“We made the movement in 1949, and from 1950 until 1954, and it won the top chronometry prize five years in a row. We were the only ones to have done that, and it’s never been done since,” says Mr Tornare.

To bring them back to life and put them in cases, he enlisted the help of star independent watchmaker and chronometer restoration expert Kari Voutilainen, and together they produced a limited edition of 11 watches, one of which will be auctioned for charity in November by Phillips in Association with Bacs & Russo.

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Zenith Calibre 135 created in conjunction with Kari Voutilainen.

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“My first choice for restoring the movements was Kari, so we went to him and shared this treasure we had,” recounts Mr Tornare.

“I thought he would be too busy – his watches are already pre-sold through 2028 – so I was expecting a ‘no.’ But he liked the project so much, he said, listen, if it’s just 11 watches, I can do it. We introduced them at a private event in Geneva, and our phone started ringing – within an hour and a half, they were all sold. These 10 people, they know they have something that nobody else can have and nobody will ever have.”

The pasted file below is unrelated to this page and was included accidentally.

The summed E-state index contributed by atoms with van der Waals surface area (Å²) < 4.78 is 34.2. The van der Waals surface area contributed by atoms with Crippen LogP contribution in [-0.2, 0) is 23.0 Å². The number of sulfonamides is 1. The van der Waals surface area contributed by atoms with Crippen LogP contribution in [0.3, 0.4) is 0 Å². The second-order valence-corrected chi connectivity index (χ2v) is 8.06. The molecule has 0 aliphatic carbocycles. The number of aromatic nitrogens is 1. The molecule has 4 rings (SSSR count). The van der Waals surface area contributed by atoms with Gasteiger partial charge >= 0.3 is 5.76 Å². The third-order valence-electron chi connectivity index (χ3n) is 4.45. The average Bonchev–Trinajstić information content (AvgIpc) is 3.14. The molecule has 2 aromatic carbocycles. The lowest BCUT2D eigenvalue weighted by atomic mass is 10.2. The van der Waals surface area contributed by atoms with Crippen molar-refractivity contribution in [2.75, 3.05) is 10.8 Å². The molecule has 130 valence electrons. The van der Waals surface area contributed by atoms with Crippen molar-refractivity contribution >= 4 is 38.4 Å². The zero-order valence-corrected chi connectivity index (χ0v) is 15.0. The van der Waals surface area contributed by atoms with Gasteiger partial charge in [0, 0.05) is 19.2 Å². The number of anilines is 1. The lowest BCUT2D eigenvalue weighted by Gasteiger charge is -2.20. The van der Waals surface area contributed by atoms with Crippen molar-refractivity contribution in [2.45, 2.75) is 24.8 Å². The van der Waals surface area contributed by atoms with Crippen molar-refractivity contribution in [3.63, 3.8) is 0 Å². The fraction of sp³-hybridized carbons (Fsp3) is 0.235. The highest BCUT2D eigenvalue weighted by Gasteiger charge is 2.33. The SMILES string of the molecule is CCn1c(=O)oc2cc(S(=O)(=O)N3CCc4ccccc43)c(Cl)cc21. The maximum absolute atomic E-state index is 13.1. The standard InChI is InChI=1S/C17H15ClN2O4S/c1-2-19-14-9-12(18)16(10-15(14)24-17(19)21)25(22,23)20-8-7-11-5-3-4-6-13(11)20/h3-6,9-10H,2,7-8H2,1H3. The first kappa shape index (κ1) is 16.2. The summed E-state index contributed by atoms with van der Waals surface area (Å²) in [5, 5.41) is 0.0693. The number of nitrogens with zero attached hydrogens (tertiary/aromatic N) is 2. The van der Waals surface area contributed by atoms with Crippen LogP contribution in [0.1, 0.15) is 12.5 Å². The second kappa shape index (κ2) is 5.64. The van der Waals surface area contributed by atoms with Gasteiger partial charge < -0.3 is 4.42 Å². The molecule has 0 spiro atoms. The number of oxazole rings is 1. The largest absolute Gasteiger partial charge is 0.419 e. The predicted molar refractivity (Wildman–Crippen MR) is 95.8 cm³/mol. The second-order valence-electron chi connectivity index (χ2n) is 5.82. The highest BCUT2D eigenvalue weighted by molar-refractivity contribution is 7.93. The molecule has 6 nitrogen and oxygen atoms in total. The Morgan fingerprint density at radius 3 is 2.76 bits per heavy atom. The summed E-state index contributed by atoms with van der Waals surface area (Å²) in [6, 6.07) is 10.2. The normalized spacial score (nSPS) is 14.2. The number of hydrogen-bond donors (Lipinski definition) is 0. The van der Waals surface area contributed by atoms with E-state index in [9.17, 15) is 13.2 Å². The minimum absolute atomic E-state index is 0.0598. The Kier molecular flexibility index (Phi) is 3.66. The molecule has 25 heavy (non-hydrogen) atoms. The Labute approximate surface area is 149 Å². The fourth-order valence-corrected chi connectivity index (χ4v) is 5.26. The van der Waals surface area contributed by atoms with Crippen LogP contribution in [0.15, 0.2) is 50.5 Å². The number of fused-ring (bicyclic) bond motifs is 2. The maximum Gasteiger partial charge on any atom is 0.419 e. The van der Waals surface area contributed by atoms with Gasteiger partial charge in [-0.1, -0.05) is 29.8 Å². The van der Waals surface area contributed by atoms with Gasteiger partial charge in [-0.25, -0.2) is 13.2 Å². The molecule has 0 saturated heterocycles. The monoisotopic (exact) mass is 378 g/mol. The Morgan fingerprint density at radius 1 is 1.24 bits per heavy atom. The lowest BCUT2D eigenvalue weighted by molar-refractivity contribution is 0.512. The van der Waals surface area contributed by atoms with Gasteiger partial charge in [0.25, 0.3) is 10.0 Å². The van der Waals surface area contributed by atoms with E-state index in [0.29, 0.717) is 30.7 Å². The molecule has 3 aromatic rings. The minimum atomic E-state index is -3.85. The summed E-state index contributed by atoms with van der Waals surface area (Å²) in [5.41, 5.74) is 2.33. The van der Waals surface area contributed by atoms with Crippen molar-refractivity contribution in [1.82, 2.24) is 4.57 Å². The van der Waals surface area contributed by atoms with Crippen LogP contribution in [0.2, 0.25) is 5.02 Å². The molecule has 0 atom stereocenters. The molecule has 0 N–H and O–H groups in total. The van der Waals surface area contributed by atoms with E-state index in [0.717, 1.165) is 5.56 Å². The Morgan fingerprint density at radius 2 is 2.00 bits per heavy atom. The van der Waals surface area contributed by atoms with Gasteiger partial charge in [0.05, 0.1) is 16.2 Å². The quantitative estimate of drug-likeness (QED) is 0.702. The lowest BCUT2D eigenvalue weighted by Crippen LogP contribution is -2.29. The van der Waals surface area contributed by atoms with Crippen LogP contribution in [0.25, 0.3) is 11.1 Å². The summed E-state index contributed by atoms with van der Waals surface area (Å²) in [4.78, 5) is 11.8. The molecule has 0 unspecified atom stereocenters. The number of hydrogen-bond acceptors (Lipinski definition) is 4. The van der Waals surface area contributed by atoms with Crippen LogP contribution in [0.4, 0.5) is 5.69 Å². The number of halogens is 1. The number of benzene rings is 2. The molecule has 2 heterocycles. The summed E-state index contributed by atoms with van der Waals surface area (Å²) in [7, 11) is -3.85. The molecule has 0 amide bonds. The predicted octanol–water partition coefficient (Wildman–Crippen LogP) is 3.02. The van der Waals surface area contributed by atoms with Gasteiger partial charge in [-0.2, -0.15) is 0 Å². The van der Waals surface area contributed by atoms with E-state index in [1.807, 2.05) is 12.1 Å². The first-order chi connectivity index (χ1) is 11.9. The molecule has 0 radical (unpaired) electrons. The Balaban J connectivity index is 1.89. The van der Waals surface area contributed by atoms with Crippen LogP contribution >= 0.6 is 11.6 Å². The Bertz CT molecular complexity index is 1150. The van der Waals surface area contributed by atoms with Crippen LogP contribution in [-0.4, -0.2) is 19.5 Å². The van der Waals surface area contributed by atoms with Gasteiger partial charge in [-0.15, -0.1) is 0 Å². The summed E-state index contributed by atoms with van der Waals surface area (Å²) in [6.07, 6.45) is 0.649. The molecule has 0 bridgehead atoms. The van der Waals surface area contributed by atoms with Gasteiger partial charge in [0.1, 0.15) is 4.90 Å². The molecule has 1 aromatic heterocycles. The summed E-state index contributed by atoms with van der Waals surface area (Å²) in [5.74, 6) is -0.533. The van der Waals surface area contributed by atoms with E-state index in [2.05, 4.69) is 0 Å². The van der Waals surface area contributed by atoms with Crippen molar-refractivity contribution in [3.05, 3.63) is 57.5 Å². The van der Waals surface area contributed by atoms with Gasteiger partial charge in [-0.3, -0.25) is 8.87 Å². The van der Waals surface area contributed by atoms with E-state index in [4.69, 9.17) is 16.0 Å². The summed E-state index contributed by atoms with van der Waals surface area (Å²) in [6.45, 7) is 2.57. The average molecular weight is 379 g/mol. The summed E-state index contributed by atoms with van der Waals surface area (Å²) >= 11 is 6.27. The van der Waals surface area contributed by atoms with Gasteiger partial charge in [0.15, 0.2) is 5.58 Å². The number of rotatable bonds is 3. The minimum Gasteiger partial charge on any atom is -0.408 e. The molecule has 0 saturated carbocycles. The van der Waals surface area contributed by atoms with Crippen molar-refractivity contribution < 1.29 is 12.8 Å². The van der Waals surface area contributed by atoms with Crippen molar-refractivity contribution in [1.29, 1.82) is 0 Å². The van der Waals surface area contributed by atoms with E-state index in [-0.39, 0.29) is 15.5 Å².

The brand’s next introduction will be something in the Defy collection, which Mr Tornare says represents the future of the brand – it holds the most advanced El Primero movement, the 21, which displays time to 1-100th of a second.

“It will be something sporty and bulky,” he says. “That’s the kind of watch it is.”

After that comes another nod to the brand’s heritage: a Pilot watch. Zenith’s Pilot model has been produced in some form since 1904, and set the design architecture for pilot’s watches of that and subsequent eras.”

“It’s time we came out with a contemporary version of that part of our heritage,” says Mr Tornare.

Stay tuned.